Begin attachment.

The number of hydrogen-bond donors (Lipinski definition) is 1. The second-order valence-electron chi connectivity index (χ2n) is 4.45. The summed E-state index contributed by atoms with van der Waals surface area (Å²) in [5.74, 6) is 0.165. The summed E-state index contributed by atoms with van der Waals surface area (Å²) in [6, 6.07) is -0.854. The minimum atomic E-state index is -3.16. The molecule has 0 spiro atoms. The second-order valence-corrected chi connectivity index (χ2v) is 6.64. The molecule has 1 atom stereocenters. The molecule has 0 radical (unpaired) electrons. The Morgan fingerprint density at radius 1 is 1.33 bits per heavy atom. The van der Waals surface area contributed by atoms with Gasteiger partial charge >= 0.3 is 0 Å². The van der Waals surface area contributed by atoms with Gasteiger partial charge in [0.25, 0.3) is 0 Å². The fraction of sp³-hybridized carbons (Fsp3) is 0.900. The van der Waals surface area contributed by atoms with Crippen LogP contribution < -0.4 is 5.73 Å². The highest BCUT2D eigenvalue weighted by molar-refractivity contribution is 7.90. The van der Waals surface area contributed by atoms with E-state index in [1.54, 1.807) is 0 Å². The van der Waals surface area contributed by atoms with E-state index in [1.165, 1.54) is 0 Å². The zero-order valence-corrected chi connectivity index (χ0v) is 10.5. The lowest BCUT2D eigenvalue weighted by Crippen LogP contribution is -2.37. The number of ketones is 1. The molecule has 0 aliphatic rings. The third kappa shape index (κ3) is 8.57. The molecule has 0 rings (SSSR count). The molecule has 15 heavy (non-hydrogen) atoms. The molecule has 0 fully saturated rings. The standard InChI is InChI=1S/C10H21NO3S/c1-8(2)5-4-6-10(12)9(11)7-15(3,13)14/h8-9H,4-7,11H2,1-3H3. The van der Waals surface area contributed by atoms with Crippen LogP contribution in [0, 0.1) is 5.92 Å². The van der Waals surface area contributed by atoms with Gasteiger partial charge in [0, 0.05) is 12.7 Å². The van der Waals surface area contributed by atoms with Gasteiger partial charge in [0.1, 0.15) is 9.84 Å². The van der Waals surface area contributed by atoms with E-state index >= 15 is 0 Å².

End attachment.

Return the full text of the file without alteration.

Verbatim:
The number of hydrogen-bond donors (Lipinski definition) is 1. The second-order valence-electron chi connectivity index (χ2n) is 4.45. The summed E-state index contributed by atoms with van der Waals surface area (Å²) in [5.74, 6) is 0.165. The summed E-state index contributed by atoms with van der Waals surface area (Å²) in [6, 6.07) is -0.854. The minimum atomic E-state index is -3.16. The molecule has 0 spiro atoms. The second-order valence-corrected chi connectivity index (χ2v) is 6.64. The molecule has 1 atom stereocenters. The molecule has 0 radical (unpaired) electrons. The Morgan fingerprint density at radius 1 is 1.33 bits per heavy atom. The van der Waals surface area contributed by atoms with Gasteiger partial charge >= 0.3 is 0 Å². The van der Waals surface area contributed by atoms with Gasteiger partial charge in [0.25, 0.3) is 0 Å². The fraction of sp³-hybridized carbons (Fsp3) is 0.900. The van der Waals surface area contributed by atoms with Crippen LogP contribution < -0.4 is 5.73 Å². The highest BCUT2D eigenvalue weighted by molar-refractivity contribution is 7.90. The van der Waals surface area contributed by atoms with E-state index in [1.54, 1.807) is 0 Å². The van der Waals surface area contributed by atoms with E-state index in [1.165, 1.54) is 0 Å². The zero-order valence-corrected chi connectivity index (χ0v) is 10.5. The lowest BCUT2D eigenvalue weighted by Crippen LogP contribution is -2.37. The number of ketones is 1. The molecule has 0 aliphatic rings. The third kappa shape index (κ3) is 8.57. The molecule has 0 rings (SSSR count). The molecule has 15 heavy (non-hydrogen) atoms. The molecule has 0 fully saturated rings. The standard InChI is InChI=1S/C10H21NO3S/c1-8(2)5-4-6-10(12)9(11)7-15(3,13)14/h8-9H,4-7,11H2,1-3H3. The van der Waals surface area contributed by atoms with Crippen LogP contribution in [0, 0.1) is 5.92 Å². The van der Waals surface area contributed by atoms with Gasteiger partial charge in [0, 0.05) is 12.7 Å². The van der Waals surface area contributed by atoms with Gasteiger partial charge in [0.1, 0.15) is 9.84 Å². The van der Waals surface area contributed by atoms with E-state index >= 15 is 0 Å².